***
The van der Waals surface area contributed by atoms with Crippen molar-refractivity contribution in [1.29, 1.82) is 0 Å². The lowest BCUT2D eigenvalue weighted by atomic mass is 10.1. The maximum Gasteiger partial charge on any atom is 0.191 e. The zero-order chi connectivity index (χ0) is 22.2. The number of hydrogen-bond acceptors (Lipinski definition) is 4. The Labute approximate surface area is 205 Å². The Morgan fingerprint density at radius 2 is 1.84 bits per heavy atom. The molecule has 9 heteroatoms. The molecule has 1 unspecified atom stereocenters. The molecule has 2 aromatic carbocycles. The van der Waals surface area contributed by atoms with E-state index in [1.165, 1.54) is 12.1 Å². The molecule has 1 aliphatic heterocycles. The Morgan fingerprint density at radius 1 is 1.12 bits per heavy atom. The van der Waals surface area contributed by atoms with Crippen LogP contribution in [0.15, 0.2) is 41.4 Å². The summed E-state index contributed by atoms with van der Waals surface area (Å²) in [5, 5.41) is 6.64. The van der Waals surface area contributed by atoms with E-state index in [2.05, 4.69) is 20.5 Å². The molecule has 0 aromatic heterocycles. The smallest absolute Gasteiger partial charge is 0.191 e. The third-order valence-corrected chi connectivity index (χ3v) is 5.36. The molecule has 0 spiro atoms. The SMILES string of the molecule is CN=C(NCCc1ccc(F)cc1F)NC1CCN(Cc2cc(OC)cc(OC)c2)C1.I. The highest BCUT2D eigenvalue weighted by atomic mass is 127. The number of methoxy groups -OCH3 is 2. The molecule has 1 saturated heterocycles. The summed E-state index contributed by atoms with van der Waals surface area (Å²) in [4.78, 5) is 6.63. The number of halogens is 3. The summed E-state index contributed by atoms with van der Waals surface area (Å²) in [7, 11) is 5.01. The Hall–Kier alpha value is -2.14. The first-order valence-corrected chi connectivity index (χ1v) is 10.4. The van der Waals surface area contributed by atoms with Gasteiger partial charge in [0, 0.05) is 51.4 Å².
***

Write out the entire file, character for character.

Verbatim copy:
The van der Waals surface area contributed by atoms with Crippen molar-refractivity contribution in [1.29, 1.82) is 0 Å². The lowest BCUT2D eigenvalue weighted by atomic mass is 10.1. The maximum Gasteiger partial charge on any atom is 0.191 e. The zero-order chi connectivity index (χ0) is 22.2. The number of hydrogen-bond acceptors (Lipinski definition) is 4. The Labute approximate surface area is 205 Å². The Morgan fingerprint density at radius 2 is 1.84 bits per heavy atom. The molecule has 9 heteroatoms. The molecule has 1 unspecified atom stereocenters. The molecule has 2 aromatic carbocycles. The van der Waals surface area contributed by atoms with E-state index in [1.165, 1.54) is 12.1 Å². The molecule has 1 aliphatic heterocycles. The Morgan fingerprint density at radius 1 is 1.12 bits per heavy atom. The van der Waals surface area contributed by atoms with Crippen LogP contribution in [0.15, 0.2) is 41.4 Å². The summed E-state index contributed by atoms with van der Waals surface area (Å²) in [5, 5.41) is 6.64. The van der Waals surface area contributed by atoms with E-state index in [2.05, 4.69) is 20.5 Å². The molecule has 0 aromatic heterocycles. The smallest absolute Gasteiger partial charge is 0.191 e. The third-order valence-corrected chi connectivity index (χ3v) is 5.36. The molecule has 0 spiro atoms. The SMILES string of the molecule is CN=C(NCCc1ccc(F)cc1F)NC1CCN(Cc2cc(OC)cc(OC)c2)C1.I. The highest BCUT2D eigenvalue weighted by atomic mass is 127. The number of methoxy groups -OCH3 is 2. The molecule has 1 saturated heterocycles. The summed E-state index contributed by atoms with van der Waals surface area (Å²) in [4.78, 5) is 6.63. The number of halogens is 3. The summed E-state index contributed by atoms with van der Waals surface area (Å²) in [7, 11) is 5.01. The Hall–Kier alpha value is -2.14. The first-order valence-corrected chi connectivity index (χ1v) is 10.4. The van der Waals surface area contributed by atoms with Gasteiger partial charge in [0, 0.05) is 51.4 Å².